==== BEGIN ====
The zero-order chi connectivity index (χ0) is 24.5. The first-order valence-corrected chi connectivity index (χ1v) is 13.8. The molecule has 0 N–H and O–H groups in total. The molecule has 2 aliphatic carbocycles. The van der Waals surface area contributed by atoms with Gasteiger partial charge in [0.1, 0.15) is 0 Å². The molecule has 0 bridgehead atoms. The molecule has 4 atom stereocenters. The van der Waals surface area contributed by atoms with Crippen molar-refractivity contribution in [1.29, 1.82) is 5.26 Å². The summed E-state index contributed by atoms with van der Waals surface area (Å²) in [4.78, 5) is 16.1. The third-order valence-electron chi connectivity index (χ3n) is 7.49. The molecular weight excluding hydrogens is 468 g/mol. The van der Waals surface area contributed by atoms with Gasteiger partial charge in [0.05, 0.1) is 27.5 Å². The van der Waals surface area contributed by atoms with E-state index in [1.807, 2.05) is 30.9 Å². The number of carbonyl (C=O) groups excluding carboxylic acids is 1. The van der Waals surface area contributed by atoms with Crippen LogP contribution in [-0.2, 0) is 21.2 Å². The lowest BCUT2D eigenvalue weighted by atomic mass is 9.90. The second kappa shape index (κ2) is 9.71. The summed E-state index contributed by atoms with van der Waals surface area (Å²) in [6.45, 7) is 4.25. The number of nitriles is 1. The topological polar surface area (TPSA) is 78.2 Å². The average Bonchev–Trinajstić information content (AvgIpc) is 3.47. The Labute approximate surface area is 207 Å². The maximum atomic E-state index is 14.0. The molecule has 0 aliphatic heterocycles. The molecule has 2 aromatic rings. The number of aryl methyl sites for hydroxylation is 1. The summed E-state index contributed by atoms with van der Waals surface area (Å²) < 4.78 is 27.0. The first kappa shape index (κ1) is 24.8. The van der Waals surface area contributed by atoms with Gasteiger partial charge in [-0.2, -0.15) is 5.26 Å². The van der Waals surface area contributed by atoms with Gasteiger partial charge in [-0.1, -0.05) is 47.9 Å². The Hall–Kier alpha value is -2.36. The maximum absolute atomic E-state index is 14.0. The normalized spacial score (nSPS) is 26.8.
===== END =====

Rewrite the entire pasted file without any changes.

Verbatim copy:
The zero-order chi connectivity index (χ0) is 24.5. The first-order valence-corrected chi connectivity index (χ1v) is 13.8. The molecule has 0 N–H and O–H groups in total. The molecule has 2 aliphatic carbocycles. The van der Waals surface area contributed by atoms with Gasteiger partial charge in [0.1, 0.15) is 0 Å². The molecule has 0 bridgehead atoms. The molecule has 4 atom stereocenters. The van der Waals surface area contributed by atoms with Crippen molar-refractivity contribution in [1.29, 1.82) is 5.26 Å². The summed E-state index contributed by atoms with van der Waals surface area (Å²) in [4.78, 5) is 16.1. The third-order valence-electron chi connectivity index (χ3n) is 7.49. The molecular weight excluding hydrogens is 468 g/mol. The van der Waals surface area contributed by atoms with Gasteiger partial charge in [0.05, 0.1) is 27.5 Å². The van der Waals surface area contributed by atoms with E-state index in [1.807, 2.05) is 30.9 Å². The number of carbonyl (C=O) groups excluding carboxylic acids is 1. The van der Waals surface area contributed by atoms with Crippen LogP contribution in [-0.2, 0) is 21.2 Å². The lowest BCUT2D eigenvalue weighted by atomic mass is 9.90. The second kappa shape index (κ2) is 9.71. The summed E-state index contributed by atoms with van der Waals surface area (Å²) in [6.45, 7) is 4.25. The number of nitriles is 1. The topological polar surface area (TPSA) is 78.2 Å². The average Bonchev–Trinajstić information content (AvgIpc) is 3.47. The Labute approximate surface area is 207 Å². The maximum atomic E-state index is 14.0. The molecule has 0 aliphatic heterocycles. The molecule has 2 aromatic rings. The number of aryl methyl sites for hydroxylation is 1. The summed E-state index contributed by atoms with van der Waals surface area (Å²) < 4.78 is 27.0. The first kappa shape index (κ1) is 24.8. The van der Waals surface area contributed by atoms with Gasteiger partial charge in [-0.2, -0.15) is 5.26 Å². The van der Waals surface area contributed by atoms with Gasteiger partial charge in [-0.1, -0.05) is 47.9 Å². The Hall–Kier alpha value is -2.36. The maximum absolute atomic E-state index is 14.0. The normalized spacial score (nSPS) is 26.8.